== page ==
Movement Toward Diversity

Under President Benjamin Rice Lacy, pressure for change at Union itself began to be felt.  In November 1934, a student group petitioned the Seminary to have colored delegates to an inter-seminary conference as “guests under our roof.”  President Lacy was pleased to invite the students to the campus for the meetings, but stated that they had to stay overnight at the historically black Virginia Union University.  Virginia law prohibited any integration of the races in any Commonwealth school.

Across Brook Road at PSCE, familiar segregation patterns continued to be the norm, but they were being questioned by concerned individuals or small groups of people.  Louise McComb writes:

One day there was a decision at ATS of momentous proportions: to invite a visiting churchman, a black man, to have dinner in the dining room. The decision was made with the knowledge that it would present a delicate situation which could have resounding repercussions for hundreds of miles beyond the dining room, mainly in a southerly direction, if not handled discreetly.  Carefully selected students were approached and asked if they would sit at the same table.  Two students (the writer one of them) were asked to serve this table.  All accepted, recognizing the honor of being asked to participate in this precedent-breaking meal. The result: a pleasant meal which gave no evidence that an accepted pattern had been quietly smashed.28

This small incident provides a yardstick with which to measure the progress in this area that took place in succeeding decades.  It also illustrates ATS President Edward B. Paisley’s determination to take decisive steps in doing what he could to bring about social change.  He had already taken a personal stand against the segregated policies prevailing at the Montreat Conference Center.  McComb reports that when black Commissioners to the Presbyterian General Assembly had to eat in the pantry, he went there and ate with them.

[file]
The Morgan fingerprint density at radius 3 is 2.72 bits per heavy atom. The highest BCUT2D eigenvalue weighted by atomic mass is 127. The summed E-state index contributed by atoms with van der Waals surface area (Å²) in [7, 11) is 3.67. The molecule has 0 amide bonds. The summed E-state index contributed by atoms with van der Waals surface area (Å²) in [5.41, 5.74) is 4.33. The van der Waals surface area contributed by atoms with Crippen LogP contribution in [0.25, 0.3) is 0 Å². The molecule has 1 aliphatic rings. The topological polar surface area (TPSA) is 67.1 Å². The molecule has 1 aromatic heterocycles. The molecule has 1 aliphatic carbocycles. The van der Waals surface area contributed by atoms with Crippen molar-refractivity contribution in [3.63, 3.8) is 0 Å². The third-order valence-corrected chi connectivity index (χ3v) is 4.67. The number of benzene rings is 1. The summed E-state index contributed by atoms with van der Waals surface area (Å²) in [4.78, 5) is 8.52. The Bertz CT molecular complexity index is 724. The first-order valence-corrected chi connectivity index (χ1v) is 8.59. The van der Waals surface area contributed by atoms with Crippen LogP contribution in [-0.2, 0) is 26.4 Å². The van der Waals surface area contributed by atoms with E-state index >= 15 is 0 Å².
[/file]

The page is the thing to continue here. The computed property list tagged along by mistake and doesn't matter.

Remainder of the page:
One month after that meeting, Samuel Govan Stevens, a graduate of Lincoln College, wrote to President Lacy seeking admission to the Th.M. program at Union.  In 1937, Stevens became the first African-American Union Seminary graduate. 

(Courtesy of Lincoln University)

The interpretation of these events was also changing.  Professor Ernest Trice Thompson taught church history for over 40 years, but he was not interested in studying the past for its own sake; he saw in history a means to encourage involvement in current issues and “light the way toward a better future.”29  In the March 21, 1949 issue of The Presbyterian Outlook, Thompson published a landmark Bible study arguing that racism was unbiblical.

A few years later, a committee of the Board, prompted by student, faculty, and administrative support, made a significant decision.  The committee made it clear where they thought Union should stand and presented the Board with a positive policy: A Brief Statement of the Practice of the Seminary in Educating Negro Students (April 4, 1956).  The committee recommended admitting and housing all qualified students regardless of “racial origin.”  The committee’s statement was a witness to major change:

The Christian Scriptures indicate that racial distinctions have no place within the life and fellowship of Christian believers. Nowhere in the Standards of our Church are there any teachings which justify us in drawing racial distinctions within the Church itself … there is no alternative but to offer to qualified Negro students the full facilities of our Seminary as they prepare themselves for leadership within the life of the Church.”30

The Board adopted the recommendations unanimously. The recommendation to engage all students without regard to race signaled a transformation in theology that challenged “The Spirituality of the Church” doctrine.

The attitude that the church should stand silently aloof from the ethical conflicts of modern life had become incomprehensible to many biblical theologians.  A booklet celebrating the centennial of the Seminary’s move to Richmond observed that the teaching students received at Union “grounded us in Reformed Theology, not as an academic discipline alone, but as fuel for illumining the public life of the troubled and hopeful days through which we were living, as well as of the fourth century when the Nicene Creed was formulated.”31 Union’s tradition, reinterpreted in the face of change, was enabling its graduates to respond to the times.  

28. McComb, 37-38.
29. Peter Hairston Hobbie, Ernest Trice Thompson : Prophet for a Changing South(Ph.D. dissertation., Union Theological Seminary, 1987), 541.
30. Board of Trustees, Minutes, 1950-59, 803.
31. “A Century in the City,” celebrating the centennial of the move of Union Theological Seminary from Hampden-Sydney to Richmond (UTS, 1998), 12.